What do you call a fifth-round rookie WR with real expectations? Tajae Sharpe, and there may not be another player like him in NFL history. Tennessee's poor history of developing wideouts has led to a rare opportunity that Sharpe can seize this season.
27 Mar 2013
by Andy Benoit
The 2013 "State of the Team" articles will run daily through the NFL draft. These offer a snapshot look at a team’s roster, with players classified by color based on how they fit their role. My analysis is based on film study, not statistics, although we will try to note when my judgment differs significantly from FO's advanced stats, and explain a little bit why. Starters are in bold, and you will notice that there are 12 "starters" for each unit rather than just 11. This denotes the extra playing time that nickelbacks and third receivers usually get in today's NFL.
Some players colored pink as "just a guy" are younger low-round picks who just haven't seen much playing time, but keep in mind that 99 percent of the time, there’s a negative reason why such a player has rarely seen the field.
Players colored red as "upgrade needed" are not necessarily bad players. Sometimes, this simply means the player is a decent backup who should not be starting.
Since I generally don't do analysis on special teams, those categorizations are based strictly on FO stats, with any comments written by Aaron Schatz. We're only listing kickers and punters, as most teams go into training camp without specific players set as return specialists.
Injuries and general ineptitude killed the Raiders in 2012. One could argue that the system they were playing in, particularly the zone-blocking scheme up front, was a poor fit for the personnel. Now the Raiders head into the draft with major needs at every position, including quarterback. Al Davis and Hue Jackson (now with Cincinnati) certainly never imagined the offense being in this position when they dealt first- and second-round picks for Carson Palmer.
QB: Carson Palmer, Terrelle Pryor; Lost: Matt Leinart
RB: Darren McFadden, Jeremy Stewart, Marcel Reece; Lost: Mike Goodson
Palmer no longer has the golden arm that once got him drafted first overall, but the Raiders like his passion and effort. Clearly, though, he needs better talent around him. He’s not good enough to overcome this lineup’s deficiencies. Pryor is a mystery. His work ethic has been a pleasant surprise behind the scenes, and he has obvious athleticism. But project quarterbacks rarely (read: never) thrive in the NFL.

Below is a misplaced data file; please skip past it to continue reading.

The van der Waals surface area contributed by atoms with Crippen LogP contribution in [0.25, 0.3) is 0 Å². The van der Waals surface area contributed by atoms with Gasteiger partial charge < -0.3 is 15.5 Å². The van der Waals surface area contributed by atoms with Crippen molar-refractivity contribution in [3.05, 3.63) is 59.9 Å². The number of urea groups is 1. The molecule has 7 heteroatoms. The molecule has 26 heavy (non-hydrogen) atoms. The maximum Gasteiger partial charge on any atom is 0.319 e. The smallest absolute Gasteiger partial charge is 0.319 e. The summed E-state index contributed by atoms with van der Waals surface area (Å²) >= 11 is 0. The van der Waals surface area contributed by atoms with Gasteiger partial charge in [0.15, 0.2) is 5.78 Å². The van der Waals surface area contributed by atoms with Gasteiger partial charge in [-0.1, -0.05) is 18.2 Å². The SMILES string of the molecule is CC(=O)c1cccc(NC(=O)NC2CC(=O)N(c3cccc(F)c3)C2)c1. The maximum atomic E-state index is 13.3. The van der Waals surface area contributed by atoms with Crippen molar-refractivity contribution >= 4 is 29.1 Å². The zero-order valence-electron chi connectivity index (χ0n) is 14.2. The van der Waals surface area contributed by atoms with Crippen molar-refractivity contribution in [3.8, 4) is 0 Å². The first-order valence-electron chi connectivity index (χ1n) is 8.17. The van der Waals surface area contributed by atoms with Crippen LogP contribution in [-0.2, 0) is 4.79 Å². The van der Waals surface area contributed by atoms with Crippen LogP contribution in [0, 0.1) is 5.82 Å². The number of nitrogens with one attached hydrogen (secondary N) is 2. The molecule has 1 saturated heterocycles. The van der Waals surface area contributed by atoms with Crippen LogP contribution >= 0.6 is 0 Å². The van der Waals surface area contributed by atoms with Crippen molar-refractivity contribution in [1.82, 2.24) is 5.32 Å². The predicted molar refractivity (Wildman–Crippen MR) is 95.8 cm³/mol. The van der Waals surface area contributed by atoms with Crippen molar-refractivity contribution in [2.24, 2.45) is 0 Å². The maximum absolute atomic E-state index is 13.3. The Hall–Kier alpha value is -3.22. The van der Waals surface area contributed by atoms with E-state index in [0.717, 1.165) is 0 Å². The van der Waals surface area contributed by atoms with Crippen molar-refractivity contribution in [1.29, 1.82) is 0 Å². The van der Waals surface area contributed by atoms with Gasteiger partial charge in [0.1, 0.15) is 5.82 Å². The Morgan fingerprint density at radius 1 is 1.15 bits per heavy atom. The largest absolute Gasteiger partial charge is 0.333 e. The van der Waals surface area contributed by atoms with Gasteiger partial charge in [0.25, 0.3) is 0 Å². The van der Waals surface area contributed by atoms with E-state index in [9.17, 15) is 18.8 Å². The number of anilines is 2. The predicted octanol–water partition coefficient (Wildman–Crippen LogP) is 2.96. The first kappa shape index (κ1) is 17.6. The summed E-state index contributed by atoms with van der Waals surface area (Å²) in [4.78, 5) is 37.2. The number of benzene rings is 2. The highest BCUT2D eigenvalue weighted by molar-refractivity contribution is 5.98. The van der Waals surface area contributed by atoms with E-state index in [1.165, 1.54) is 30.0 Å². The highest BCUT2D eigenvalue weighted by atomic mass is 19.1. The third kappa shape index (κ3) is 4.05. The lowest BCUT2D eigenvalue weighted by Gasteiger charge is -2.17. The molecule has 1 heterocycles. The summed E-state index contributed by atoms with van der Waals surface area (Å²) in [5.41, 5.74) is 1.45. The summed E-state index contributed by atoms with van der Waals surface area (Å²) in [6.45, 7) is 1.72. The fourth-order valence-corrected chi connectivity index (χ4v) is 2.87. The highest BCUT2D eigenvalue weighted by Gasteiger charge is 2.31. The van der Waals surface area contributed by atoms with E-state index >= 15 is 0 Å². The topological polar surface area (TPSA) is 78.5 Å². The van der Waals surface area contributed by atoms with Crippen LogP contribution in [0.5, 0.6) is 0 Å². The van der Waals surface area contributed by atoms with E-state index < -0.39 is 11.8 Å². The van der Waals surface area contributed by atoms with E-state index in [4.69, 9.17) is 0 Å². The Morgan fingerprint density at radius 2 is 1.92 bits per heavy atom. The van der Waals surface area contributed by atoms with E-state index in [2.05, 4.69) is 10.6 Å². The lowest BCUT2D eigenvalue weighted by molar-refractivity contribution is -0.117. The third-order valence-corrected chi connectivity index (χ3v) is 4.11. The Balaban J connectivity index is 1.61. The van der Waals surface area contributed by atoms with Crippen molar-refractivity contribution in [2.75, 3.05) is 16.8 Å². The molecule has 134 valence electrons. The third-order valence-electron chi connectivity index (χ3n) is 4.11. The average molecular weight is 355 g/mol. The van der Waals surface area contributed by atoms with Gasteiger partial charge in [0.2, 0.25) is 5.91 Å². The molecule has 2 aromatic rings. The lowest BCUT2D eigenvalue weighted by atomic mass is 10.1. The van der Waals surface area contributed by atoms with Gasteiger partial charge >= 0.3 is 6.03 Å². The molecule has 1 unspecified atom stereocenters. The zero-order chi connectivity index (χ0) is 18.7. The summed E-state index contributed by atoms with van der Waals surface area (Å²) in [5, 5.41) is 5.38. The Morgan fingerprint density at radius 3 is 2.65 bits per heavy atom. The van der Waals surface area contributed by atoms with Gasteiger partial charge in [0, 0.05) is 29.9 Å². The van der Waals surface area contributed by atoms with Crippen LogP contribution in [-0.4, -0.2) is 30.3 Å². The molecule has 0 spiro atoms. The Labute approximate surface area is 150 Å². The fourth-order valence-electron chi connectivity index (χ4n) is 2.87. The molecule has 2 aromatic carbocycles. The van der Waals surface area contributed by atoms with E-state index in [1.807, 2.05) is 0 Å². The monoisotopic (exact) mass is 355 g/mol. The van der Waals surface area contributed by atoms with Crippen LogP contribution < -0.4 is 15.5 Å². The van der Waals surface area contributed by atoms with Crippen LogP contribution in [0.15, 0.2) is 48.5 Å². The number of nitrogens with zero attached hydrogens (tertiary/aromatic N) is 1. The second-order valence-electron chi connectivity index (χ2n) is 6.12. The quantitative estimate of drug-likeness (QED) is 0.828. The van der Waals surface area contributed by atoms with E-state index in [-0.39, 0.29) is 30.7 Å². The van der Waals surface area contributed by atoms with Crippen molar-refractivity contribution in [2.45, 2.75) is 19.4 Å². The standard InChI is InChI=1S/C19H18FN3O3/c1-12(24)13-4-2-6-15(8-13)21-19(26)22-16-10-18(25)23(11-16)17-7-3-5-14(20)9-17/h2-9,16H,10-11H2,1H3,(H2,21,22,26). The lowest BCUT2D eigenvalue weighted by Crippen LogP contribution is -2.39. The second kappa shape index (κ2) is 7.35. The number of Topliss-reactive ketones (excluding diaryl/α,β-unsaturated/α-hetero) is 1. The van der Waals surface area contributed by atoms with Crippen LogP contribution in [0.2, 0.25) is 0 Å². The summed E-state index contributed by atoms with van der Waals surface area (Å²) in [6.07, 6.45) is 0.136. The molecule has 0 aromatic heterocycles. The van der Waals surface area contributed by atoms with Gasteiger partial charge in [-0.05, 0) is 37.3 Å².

McFadden is electrifying in open space. We don’t get to see that too often though, because he’s nursing some sort of injury. Even when he is healthy, Oakland’s ground game is somewhat limited by his inability to make people miss. Reece is listed as a fullback but doesn’t have the physical strength to be a consistent interior lead-blocker. He does, however, have unique receiving skills, and not just as a guy coming out of the backfield.
WR: Denarius Moore, Jacoby Ford, Juron Criner, Rod Streater; Lost: Derek Hagan, Darrius Heyward-Bey
TE: Richard Gordon, David Ausberry; Lost: Brandon Myers
You may be surprised to see us tag Moore and Ford as "jury still out" even though they've both been in the league a couple of years. Moore has elite downfield speed and separation skills, but inconsistency and injuries have kept us from figuring out whether he's just a run-of-the-mill acceptable starter or something greater than that. Ford is a softer version of Moore, with larger questions about how he will bounce back from missing most of 2012 due to foot surgery. Criner and Streater are both short-area type weapons who are still learning the NFL ropes. Oakland’s passing game badly needs a more dynamic tight end. The guys they had last year were resoundingly average; it’s the same group this year minus Myers, who fled to the Giants.
LT: Jared Veldheer LG: Jason Slowey C: Stefan Wisniewski RG: Mike Brisiel RT: Willie Smith